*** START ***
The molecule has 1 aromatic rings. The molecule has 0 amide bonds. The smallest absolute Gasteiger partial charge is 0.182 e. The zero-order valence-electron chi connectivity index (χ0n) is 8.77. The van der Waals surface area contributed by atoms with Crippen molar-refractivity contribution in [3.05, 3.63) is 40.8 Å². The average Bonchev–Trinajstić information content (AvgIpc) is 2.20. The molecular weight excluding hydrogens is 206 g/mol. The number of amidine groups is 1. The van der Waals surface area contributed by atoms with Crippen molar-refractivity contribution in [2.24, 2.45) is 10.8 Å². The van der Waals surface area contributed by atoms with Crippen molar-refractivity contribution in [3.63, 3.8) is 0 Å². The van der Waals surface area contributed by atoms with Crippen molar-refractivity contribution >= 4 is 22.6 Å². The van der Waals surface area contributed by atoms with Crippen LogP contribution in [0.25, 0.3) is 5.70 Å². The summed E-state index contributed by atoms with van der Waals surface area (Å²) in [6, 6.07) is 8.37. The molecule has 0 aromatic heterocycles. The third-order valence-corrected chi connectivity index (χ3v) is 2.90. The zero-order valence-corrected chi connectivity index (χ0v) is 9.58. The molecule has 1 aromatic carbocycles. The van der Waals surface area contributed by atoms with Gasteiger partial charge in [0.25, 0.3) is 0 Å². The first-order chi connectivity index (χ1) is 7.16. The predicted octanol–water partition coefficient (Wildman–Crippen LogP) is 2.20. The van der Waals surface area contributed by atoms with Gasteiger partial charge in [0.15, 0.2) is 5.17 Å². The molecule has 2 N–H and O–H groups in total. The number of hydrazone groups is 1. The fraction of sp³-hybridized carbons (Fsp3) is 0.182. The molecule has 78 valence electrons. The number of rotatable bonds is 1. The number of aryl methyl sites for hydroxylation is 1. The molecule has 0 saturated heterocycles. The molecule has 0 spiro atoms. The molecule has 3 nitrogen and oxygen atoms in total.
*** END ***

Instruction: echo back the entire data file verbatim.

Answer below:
The molecule has 1 aromatic rings. The molecule has 0 amide bonds. The smallest absolute Gasteiger partial charge is 0.182 e. The zero-order valence-electron chi connectivity index (χ0n) is 8.77. The van der Waals surface area contributed by atoms with Crippen molar-refractivity contribution in [3.05, 3.63) is 40.8 Å². The average Bonchev–Trinajstić information content (AvgIpc) is 2.20. The molecular weight excluding hydrogens is 206 g/mol. The number of amidine groups is 1. The van der Waals surface area contributed by atoms with Crippen molar-refractivity contribution in [2.24, 2.45) is 10.8 Å². The van der Waals surface area contributed by atoms with Crippen molar-refractivity contribution in [3.63, 3.8) is 0 Å². The van der Waals surface area contributed by atoms with Crippen molar-refractivity contribution >= 4 is 22.6 Å². The van der Waals surface area contributed by atoms with Crippen LogP contribution in [0.25, 0.3) is 5.70 Å². The summed E-state index contributed by atoms with van der Waals surface area (Å²) in [6, 6.07) is 8.37. The molecule has 0 aromatic heterocycles. The third-order valence-corrected chi connectivity index (χ3v) is 2.90. The zero-order valence-corrected chi connectivity index (χ0v) is 9.58. The molecule has 1 aromatic carbocycles. The van der Waals surface area contributed by atoms with Gasteiger partial charge in [0.25, 0.3) is 0 Å². The first-order chi connectivity index (χ1) is 7.16. The predicted octanol–water partition coefficient (Wildman–Crippen LogP) is 2.20. The van der Waals surface area contributed by atoms with Gasteiger partial charge in [0.15, 0.2) is 5.17 Å². The molecule has 2 N–H and O–H groups in total. The number of hydrazone groups is 1. The fraction of sp³-hybridized carbons (Fsp3) is 0.182. The molecule has 78 valence electrons. The number of rotatable bonds is 1. The number of aryl methyl sites for hydroxylation is 1. The molecule has 0 saturated heterocycles. The molecule has 0 spiro atoms. The molecule has 3 nitrogen and oxygen atoms in total.